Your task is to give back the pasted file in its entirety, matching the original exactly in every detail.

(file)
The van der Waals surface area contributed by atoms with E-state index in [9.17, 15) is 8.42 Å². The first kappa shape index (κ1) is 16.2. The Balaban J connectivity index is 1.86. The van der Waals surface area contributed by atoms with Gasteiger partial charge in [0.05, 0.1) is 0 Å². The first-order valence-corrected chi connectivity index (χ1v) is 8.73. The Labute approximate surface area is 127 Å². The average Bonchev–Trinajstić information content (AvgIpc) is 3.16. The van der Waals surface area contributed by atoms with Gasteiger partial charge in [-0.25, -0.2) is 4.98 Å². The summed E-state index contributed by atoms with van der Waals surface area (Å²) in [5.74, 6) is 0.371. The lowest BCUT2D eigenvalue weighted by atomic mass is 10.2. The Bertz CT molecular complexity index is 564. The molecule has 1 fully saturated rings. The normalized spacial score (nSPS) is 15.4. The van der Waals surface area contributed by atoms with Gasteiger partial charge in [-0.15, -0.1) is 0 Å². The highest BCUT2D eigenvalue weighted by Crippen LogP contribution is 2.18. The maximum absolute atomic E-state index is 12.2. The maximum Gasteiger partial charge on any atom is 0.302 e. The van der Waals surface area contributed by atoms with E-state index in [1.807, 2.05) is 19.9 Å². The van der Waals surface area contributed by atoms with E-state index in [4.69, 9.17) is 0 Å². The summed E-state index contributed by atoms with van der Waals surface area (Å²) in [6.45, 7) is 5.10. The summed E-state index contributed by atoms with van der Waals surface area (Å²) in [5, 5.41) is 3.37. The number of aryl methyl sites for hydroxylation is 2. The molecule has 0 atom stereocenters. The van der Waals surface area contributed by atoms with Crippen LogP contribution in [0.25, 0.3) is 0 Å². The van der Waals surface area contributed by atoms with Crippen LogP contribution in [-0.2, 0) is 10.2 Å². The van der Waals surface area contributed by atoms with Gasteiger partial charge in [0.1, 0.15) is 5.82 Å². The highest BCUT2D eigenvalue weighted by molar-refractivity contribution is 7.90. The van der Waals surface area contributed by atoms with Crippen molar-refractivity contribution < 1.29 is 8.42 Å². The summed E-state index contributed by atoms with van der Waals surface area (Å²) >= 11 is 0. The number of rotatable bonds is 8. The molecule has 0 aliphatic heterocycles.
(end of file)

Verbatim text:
The van der Waals surface area contributed by atoms with E-state index in [9.17, 15) is 8.42 Å². The first kappa shape index (κ1) is 16.2. The Balaban J connectivity index is 1.86. The van der Waals surface area contributed by atoms with Gasteiger partial charge in [0.05, 0.1) is 0 Å². The first-order valence-corrected chi connectivity index (χ1v) is 8.73. The Labute approximate surface area is 127 Å². The average Bonchev–Trinajstić information content (AvgIpc) is 3.16. The van der Waals surface area contributed by atoms with Gasteiger partial charge in [-0.25, -0.2) is 4.98 Å². The summed E-state index contributed by atoms with van der Waals surface area (Å²) in [5.74, 6) is 0.371. The lowest BCUT2D eigenvalue weighted by atomic mass is 10.2. The Bertz CT molecular complexity index is 564. The molecule has 1 fully saturated rings. The normalized spacial score (nSPS) is 15.4. The van der Waals surface area contributed by atoms with Gasteiger partial charge in [-0.15, -0.1) is 0 Å². The highest BCUT2D eigenvalue weighted by Crippen LogP contribution is 2.18. The maximum absolute atomic E-state index is 12.2. The maximum Gasteiger partial charge on any atom is 0.302 e. The van der Waals surface area contributed by atoms with E-state index in [1.807, 2.05) is 19.9 Å². The van der Waals surface area contributed by atoms with E-state index in [4.69, 9.17) is 0 Å². The summed E-state index contributed by atoms with van der Waals surface area (Å²) in [6.45, 7) is 5.10. The summed E-state index contributed by atoms with van der Waals surface area (Å²) in [5, 5.41) is 3.37. The number of aryl methyl sites for hydroxylation is 2. The molecule has 0 atom stereocenters. The van der Waals surface area contributed by atoms with Crippen LogP contribution in [0.25, 0.3) is 0 Å². The van der Waals surface area contributed by atoms with Crippen LogP contribution in [-0.2, 0) is 10.2 Å². The van der Waals surface area contributed by atoms with Gasteiger partial charge in [0.1, 0.15) is 5.82 Å². The highest BCUT2D eigenvalue weighted by molar-refractivity contribution is 7.90. The van der Waals surface area contributed by atoms with Crippen molar-refractivity contribution < 1.29 is 8.42 Å². The summed E-state index contributed by atoms with van der Waals surface area (Å²) >= 11 is 0. The number of rotatable bonds is 8. The molecule has 0 aliphatic heterocycles.